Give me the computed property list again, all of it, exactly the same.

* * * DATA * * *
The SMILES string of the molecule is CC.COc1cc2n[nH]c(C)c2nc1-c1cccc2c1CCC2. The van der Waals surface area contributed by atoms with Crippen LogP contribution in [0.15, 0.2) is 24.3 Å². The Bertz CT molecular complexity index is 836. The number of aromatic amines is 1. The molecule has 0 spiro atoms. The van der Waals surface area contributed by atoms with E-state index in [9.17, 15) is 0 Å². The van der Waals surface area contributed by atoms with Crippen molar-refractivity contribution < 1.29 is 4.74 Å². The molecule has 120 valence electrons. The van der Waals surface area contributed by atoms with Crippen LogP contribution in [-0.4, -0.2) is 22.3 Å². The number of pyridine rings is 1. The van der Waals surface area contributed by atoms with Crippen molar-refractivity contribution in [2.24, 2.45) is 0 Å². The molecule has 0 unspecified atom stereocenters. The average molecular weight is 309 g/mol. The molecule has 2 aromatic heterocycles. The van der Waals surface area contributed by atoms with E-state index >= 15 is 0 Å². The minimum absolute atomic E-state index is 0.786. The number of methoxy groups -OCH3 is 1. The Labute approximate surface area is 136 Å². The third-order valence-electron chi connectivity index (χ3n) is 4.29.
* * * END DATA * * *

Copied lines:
The SMILES string of the molecule is CC.COc1cc2n[nH]c(C)c2nc1-c1cccc2c1CCC2. The van der Waals surface area contributed by atoms with Crippen LogP contribution in [0.15, 0.2) is 24.3 Å². The Bertz CT molecular complexity index is 836. The number of aromatic amines is 1. The molecule has 0 spiro atoms. The van der Waals surface area contributed by atoms with E-state index in [9.17, 15) is 0 Å². The van der Waals surface area contributed by atoms with Crippen molar-refractivity contribution < 1.29 is 4.74 Å². The molecule has 120 valence electrons. The van der Waals surface area contributed by atoms with Crippen LogP contribution in [-0.4, -0.2) is 22.3 Å². The number of pyridine rings is 1. The van der Waals surface area contributed by atoms with Crippen molar-refractivity contribution in [2.24, 2.45) is 0 Å². The molecule has 0 unspecified atom stereocenters. The average molecular weight is 309 g/mol. The molecule has 2 aromatic heterocycles. The van der Waals surface area contributed by atoms with E-state index >= 15 is 0 Å². The minimum absolute atomic E-state index is 0.786. The number of methoxy groups -OCH3 is 1. The Labute approximate surface area is 136 Å². The third-order valence-electron chi connectivity index (χ3n) is 4.29.